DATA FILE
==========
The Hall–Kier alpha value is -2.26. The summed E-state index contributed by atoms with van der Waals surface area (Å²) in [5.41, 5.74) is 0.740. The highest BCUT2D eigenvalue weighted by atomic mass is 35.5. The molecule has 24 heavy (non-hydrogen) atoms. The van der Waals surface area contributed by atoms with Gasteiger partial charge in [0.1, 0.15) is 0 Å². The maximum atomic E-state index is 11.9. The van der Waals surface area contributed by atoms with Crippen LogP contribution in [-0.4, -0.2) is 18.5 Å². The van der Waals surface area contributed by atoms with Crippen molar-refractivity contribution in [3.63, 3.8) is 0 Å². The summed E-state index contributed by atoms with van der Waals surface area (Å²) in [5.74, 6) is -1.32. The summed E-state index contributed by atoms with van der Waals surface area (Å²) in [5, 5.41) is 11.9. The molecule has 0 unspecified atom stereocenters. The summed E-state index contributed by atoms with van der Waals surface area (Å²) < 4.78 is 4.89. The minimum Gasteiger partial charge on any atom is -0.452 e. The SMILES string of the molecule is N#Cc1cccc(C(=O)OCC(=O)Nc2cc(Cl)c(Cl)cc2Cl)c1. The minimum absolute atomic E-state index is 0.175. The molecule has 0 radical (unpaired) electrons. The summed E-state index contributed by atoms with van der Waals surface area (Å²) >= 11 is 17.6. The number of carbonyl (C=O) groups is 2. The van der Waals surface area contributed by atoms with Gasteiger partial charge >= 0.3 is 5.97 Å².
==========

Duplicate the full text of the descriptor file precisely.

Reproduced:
The Hall–Kier alpha value is -2.26. The summed E-state index contributed by atoms with van der Waals surface area (Å²) in [5.41, 5.74) is 0.740. The highest BCUT2D eigenvalue weighted by atomic mass is 35.5. The molecule has 24 heavy (non-hydrogen) atoms. The van der Waals surface area contributed by atoms with Gasteiger partial charge in [0.1, 0.15) is 0 Å². The maximum atomic E-state index is 11.9. The van der Waals surface area contributed by atoms with Crippen LogP contribution in [-0.4, -0.2) is 18.5 Å². The van der Waals surface area contributed by atoms with Crippen molar-refractivity contribution in [3.63, 3.8) is 0 Å². The summed E-state index contributed by atoms with van der Waals surface area (Å²) in [5.74, 6) is -1.32. The summed E-state index contributed by atoms with van der Waals surface area (Å²) in [5, 5.41) is 11.9. The molecule has 0 unspecified atom stereocenters. The summed E-state index contributed by atoms with van der Waals surface area (Å²) < 4.78 is 4.89. The minimum Gasteiger partial charge on any atom is -0.452 e. The SMILES string of the molecule is N#Cc1cccc(C(=O)OCC(=O)Nc2cc(Cl)c(Cl)cc2Cl)c1. The minimum absolute atomic E-state index is 0.175. The molecule has 0 radical (unpaired) electrons. The summed E-state index contributed by atoms with van der Waals surface area (Å²) >= 11 is 17.6. The number of carbonyl (C=O) groups is 2. The van der Waals surface area contributed by atoms with Gasteiger partial charge >= 0.3 is 5.97 Å².